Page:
The main properties of a sound beam are:
Wavelength is defined as: the horizontal distance between any two successive equivalent points on the wave, and is usually represented by the symbol λ.
Period is defined as: the time required for one complete cycle of the wave to pass by a point. One period is therefore the time it takes for a wave to travel a distance of one wavelength.
Amplitude is: the height of a wave and thus when there is a loud sound, the wave is high and the amplitude is large.
A decibel is the unit that measures the intensity of sound and the softest sound that a human can hear is the zero point. When the sound is twice as loud, the decibel level goes up by six. Humans speak normally at 60 decibels.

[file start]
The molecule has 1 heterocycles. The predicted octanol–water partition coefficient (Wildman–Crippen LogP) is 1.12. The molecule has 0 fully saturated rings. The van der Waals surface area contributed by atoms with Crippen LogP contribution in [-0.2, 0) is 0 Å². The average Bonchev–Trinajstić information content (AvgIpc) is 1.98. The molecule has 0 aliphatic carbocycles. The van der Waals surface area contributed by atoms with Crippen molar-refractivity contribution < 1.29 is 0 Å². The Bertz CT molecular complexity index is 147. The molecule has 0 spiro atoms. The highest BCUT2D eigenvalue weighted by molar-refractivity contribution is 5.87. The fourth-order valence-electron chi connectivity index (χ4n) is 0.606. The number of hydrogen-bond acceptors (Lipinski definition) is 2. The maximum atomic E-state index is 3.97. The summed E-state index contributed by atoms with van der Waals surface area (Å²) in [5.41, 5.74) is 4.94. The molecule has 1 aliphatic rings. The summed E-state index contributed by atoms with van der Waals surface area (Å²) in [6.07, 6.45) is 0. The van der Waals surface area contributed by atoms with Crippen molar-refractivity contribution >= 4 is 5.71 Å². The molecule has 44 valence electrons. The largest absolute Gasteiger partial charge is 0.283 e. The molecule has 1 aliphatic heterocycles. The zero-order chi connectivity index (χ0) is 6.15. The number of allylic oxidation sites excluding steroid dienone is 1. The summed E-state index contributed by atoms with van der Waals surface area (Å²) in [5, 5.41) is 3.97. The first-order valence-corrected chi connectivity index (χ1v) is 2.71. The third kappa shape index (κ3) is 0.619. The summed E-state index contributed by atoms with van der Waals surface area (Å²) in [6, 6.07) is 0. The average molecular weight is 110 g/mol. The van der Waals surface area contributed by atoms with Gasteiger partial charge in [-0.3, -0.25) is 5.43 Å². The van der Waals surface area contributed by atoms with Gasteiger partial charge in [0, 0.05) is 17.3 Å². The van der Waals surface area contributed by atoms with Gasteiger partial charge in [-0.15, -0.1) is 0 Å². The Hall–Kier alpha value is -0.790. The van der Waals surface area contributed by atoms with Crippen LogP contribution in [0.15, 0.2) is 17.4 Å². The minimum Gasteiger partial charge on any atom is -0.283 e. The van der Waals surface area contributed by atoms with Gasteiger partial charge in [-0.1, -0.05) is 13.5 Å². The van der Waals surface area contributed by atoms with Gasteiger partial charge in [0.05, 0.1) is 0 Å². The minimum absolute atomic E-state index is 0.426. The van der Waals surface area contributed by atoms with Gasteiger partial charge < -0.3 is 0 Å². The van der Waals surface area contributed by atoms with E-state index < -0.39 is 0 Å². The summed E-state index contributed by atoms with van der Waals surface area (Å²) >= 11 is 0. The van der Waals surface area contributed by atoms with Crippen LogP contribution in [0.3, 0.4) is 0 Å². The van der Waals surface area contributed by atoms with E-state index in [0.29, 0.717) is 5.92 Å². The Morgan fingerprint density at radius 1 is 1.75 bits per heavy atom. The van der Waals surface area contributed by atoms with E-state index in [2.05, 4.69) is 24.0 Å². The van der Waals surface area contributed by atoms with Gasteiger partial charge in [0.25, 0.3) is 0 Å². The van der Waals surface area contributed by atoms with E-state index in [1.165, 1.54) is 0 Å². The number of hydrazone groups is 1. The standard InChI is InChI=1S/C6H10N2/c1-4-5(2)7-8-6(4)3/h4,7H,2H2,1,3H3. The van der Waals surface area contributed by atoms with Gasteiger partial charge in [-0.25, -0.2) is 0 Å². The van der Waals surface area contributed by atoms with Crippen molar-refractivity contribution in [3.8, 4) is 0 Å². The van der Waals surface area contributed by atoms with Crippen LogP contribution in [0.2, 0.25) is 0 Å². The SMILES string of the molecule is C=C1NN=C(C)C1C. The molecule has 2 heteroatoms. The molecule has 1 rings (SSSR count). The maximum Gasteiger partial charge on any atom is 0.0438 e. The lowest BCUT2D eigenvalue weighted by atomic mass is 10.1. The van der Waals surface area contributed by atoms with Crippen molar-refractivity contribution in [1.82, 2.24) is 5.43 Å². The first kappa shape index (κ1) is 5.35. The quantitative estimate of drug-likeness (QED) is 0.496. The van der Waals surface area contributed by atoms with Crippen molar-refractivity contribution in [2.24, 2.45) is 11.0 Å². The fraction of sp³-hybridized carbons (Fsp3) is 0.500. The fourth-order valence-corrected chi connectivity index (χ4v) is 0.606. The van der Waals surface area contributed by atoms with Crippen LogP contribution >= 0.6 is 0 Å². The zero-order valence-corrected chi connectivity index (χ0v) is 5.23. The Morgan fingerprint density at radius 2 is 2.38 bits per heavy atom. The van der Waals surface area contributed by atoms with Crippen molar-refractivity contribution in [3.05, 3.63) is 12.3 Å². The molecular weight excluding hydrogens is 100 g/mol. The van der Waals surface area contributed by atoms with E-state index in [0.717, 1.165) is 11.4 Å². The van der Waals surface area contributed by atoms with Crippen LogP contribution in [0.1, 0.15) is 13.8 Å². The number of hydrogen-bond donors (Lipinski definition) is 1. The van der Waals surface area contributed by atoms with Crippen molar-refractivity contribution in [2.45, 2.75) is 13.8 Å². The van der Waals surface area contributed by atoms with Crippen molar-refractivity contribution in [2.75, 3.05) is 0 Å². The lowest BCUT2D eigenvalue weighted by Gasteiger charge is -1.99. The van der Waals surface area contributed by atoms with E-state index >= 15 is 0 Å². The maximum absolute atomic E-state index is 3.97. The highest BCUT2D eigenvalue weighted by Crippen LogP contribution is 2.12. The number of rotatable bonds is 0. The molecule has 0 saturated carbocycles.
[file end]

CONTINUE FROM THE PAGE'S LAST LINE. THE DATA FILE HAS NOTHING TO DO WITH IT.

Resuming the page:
Every cycle of sound has one condensation, a region of increased pressure, and one rarefaction, a region where air pressure is slightly less than normal. The frequency of a sound wave is measured in hertz. Hertz (Hz) indicate the number of cycles per second that pass a given location. If a speaker's diaphragm is vibrating back and forth at a frequency of 900 Hz, then 900 condensations are generated every second, each followed by a rarefaction, forming a sound wave whose frequency is 900 Hz.
How the brain interprets the frequency of an emitted sound is referred to as the pitch. The faster the vibrations the emitted sound makes (or the higher the frequency), the higher the pitch. Therefore, when the frequency is low, the sound is lower.
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